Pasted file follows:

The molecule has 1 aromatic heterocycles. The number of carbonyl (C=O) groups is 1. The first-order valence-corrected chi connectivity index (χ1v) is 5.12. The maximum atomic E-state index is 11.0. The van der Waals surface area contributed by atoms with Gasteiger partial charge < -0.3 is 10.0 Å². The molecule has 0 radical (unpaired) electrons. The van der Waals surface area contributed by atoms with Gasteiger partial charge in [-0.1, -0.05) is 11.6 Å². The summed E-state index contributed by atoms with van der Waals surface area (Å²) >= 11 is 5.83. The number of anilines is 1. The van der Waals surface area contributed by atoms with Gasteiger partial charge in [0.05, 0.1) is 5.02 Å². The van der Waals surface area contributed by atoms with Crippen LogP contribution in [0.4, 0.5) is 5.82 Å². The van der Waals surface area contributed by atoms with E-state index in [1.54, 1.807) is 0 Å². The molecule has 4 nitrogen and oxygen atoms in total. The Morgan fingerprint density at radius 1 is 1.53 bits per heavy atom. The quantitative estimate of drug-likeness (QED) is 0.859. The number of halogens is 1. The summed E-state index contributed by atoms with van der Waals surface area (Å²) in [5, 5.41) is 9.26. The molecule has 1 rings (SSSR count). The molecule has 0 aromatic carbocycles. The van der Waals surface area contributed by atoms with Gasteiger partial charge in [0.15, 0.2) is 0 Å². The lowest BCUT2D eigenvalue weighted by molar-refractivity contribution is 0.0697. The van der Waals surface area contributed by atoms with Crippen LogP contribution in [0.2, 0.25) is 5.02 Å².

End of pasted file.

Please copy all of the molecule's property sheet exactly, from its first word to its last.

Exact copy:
The molecule has 1 aromatic heterocycles. The number of carbonyl (C=O) groups is 1. The first-order valence-corrected chi connectivity index (χ1v) is 5.12. The maximum atomic E-state index is 11.0. The van der Waals surface area contributed by atoms with Gasteiger partial charge < -0.3 is 10.0 Å². The molecule has 0 radical (unpaired) electrons. The van der Waals surface area contributed by atoms with Gasteiger partial charge in [-0.1, -0.05) is 11.6 Å². The summed E-state index contributed by atoms with van der Waals surface area (Å²) >= 11 is 5.83. The number of anilines is 1. The van der Waals surface area contributed by atoms with Gasteiger partial charge in [0.05, 0.1) is 5.02 Å². The van der Waals surface area contributed by atoms with Crippen LogP contribution in [0.4, 0.5) is 5.82 Å². The van der Waals surface area contributed by atoms with E-state index in [1.54, 1.807) is 0 Å². The molecule has 4 nitrogen and oxygen atoms in total. The Morgan fingerprint density at radius 1 is 1.53 bits per heavy atom. The quantitative estimate of drug-likeness (QED) is 0.859. The number of halogens is 1. The summed E-state index contributed by atoms with van der Waals surface area (Å²) in [5, 5.41) is 9.26. The molecule has 1 rings (SSSR count). The molecule has 0 aromatic carbocycles. The van der Waals surface area contributed by atoms with Gasteiger partial charge in [0.15, 0.2) is 0 Å². The lowest BCUT2D eigenvalue weighted by molar-refractivity contribution is 0.0697. The van der Waals surface area contributed by atoms with Crippen LogP contribution in [0.2, 0.25) is 5.02 Å².